Research from Charles Stanley Direct reveals there is a significant investment gender gap as half (50%) of women admit they haven’t tried investing, compared to just over a quarter (27%) of men. This investment gap is concerning as women are missing out on higher returns to make their money grow, which could impact their financial stability.
- Mind the Investment Gap report found that despite having never invested, almost a third (30%) of women admit they’d like to try.
- When it comes to the reasons why women don’t invest, almost a third (31%) say it’s because they don’t know where to begin, compared to just a fifth (20%) of men who say the same.
- General savings (40%), retirement (37%) and a holiday (28%) are the main things women are saving/investing for.
- Covid-19 has prompted more men than women to consider investing, further exacerbating the investment gap. This is not helped by the fact that the pandemic has disproportionately impacted women, with more women taking on home schooling and more likely to have seen their income fall during the pandemic, with nearly half (48%) reporting a drop in disposable income, while incomes remained steady for men.
- 15% of men say that with market volatility there’s a lot of money to be made vs 8% of women. Men are also more like to invest due to interest rates being low resulting in poor returns on cash savings (27% vs 21% of women). 22% of men also see market lows as an opportunity to invest and buy at a good price vs just 13% of women.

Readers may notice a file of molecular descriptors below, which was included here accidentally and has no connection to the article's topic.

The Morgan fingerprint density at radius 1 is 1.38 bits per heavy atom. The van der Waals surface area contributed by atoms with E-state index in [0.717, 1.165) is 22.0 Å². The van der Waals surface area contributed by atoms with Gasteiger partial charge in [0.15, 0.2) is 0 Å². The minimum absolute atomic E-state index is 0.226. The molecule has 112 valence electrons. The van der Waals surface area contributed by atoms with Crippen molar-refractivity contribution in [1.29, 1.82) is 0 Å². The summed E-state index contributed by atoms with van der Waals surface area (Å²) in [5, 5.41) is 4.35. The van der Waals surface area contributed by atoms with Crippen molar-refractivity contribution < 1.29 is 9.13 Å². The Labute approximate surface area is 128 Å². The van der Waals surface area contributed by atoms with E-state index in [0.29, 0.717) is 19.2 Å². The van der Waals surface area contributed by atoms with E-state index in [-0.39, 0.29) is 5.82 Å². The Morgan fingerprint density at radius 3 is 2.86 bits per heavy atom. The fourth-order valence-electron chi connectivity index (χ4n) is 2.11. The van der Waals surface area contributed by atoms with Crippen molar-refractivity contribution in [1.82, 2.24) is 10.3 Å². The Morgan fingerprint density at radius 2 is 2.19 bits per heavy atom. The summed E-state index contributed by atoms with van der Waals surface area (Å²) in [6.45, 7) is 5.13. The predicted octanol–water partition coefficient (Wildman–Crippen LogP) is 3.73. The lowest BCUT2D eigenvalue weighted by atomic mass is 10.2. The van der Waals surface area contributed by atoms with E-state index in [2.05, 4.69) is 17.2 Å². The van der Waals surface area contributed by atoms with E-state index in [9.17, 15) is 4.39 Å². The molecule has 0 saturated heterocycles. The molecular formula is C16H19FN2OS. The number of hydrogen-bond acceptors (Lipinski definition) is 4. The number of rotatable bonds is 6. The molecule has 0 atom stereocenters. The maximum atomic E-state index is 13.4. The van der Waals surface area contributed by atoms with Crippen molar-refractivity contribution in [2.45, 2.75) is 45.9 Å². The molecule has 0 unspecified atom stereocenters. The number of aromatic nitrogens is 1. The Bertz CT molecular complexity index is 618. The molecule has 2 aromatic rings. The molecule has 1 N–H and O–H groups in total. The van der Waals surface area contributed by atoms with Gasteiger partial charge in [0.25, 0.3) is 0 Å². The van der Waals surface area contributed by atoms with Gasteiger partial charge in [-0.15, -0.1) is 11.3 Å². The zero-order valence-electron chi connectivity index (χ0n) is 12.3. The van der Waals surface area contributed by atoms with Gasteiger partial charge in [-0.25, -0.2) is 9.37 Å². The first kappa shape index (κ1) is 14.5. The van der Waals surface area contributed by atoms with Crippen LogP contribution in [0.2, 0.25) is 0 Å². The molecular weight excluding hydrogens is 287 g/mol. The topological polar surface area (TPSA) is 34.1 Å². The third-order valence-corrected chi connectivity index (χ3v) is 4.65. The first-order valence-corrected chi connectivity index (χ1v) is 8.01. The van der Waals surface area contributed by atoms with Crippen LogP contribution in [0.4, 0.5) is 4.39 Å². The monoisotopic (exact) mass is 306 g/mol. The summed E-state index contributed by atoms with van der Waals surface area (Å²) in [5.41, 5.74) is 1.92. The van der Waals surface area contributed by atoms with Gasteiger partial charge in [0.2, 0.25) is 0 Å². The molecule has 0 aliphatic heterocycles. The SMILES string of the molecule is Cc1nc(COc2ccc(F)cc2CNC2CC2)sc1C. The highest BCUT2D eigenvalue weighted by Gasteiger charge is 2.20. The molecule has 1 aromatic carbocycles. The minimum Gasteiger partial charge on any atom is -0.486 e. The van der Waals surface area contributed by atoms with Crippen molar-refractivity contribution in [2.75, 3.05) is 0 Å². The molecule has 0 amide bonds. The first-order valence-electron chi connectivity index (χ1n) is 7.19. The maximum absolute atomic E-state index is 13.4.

- When asked what makes them worried about investing, nearly a third (30%) of women don’t understand the different levels of risk and how to minimise the chance of losing all their money, compared to 21% of men. 27% of women also admitted they don’t understand the financial terminology when it comes to investing. Only 20% of men of men said the same.
- When it comes to financial jargon, men are far more likely to know and understand common terms.
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Rob Morgan, Investment Analyst at Charles Stanley Direct: “Investing is one of the most important ways to take charge of financial security and grow your wealth. But with half of women admitting to not doing this, they find themselves instantly caught on the back foot, widening the investment gap between men and women. Given that women are also most likely to take career breaks in their lifetime and have longer life spans, it’s crucial that women make their money work harder for them in order to safeguard their future.
“Many women want to try investing and just need a helping hand to give them the confidence to make that first step.”